Making sense of apparent chaos: health-care provision in six country case studies

This research examines the impact on health-care provision of advanced state failure and of the violence frequently associated with it, drawing from six country case studies. In all contexts, the coverage and scope of health services change when the state fails. Human resources expand due to unplanned increased production. Injury, threat, death, displacement, migration, insufficient salaries, and degraded skills all impact on performance. Dwindling public domestic funding for health causes increasing household out-of-pocket expenditure. The supply, quality control, distribution, and utilisation of medicines are severely affected. Health information becomes incomplete and unreliable. Leadership and planning are compromised as international agencies pursue their own agendas, frequently disconnected from local dynamics. Yet beyond the state these arenas are crowded with autonomous health actors, who respond to state withdrawal and structural violence in assorted ways, from the harmful to the beneficial. Integrating these existing resources into a cohesive health system calls for a deeper understanding of this pluralism, initiative, adaptation and innovation, and a long-term reorientation of development assistance in order to engage them effectively.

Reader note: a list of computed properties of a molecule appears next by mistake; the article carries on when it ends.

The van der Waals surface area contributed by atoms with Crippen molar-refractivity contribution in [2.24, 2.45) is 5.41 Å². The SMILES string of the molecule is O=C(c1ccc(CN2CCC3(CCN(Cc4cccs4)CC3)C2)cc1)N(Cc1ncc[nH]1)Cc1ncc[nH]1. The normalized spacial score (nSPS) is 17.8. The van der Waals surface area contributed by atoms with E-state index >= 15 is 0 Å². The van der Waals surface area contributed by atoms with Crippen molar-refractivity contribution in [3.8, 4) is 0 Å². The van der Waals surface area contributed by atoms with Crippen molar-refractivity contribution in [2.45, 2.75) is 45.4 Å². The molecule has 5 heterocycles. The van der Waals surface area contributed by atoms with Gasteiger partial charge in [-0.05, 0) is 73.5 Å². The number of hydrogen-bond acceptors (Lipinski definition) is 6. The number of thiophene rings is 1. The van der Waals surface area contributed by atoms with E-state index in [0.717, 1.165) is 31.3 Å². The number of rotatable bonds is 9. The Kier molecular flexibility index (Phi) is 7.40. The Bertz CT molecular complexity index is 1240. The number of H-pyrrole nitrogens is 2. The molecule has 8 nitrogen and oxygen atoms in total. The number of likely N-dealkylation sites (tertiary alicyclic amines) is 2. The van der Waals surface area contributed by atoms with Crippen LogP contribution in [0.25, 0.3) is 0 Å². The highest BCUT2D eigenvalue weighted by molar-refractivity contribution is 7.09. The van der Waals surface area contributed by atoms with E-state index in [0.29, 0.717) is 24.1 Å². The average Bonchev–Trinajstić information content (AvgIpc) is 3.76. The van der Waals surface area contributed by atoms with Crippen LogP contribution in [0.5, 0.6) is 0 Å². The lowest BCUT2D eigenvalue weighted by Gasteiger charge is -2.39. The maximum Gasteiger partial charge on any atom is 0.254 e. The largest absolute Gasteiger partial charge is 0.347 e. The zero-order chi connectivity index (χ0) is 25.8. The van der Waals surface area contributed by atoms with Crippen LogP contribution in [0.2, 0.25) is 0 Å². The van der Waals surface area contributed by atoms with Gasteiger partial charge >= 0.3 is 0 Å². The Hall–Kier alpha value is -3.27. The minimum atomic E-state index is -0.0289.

Keywords: health sector, state failure, conflict, health-care provision, statelessness, privatisation, commoditisation, structural violence.

About the authors

Enrico Pavignani

Enrico Pavignani is a Public Health Consultant and Lecturer at the School of Population Health, University of Queensland.

Markus Michael

Markus Michael is a consultant for public health and humanitarian aid.

Maurizio Murru

Maurizio Murru is a public health consultant.

Mark E. Beesley

Mark E. Beesley is a public health consultant.

Peter S. Hill
Associate Professor

Peter S. Hill is Associate Professor at the School of Population Health, University of Queensland.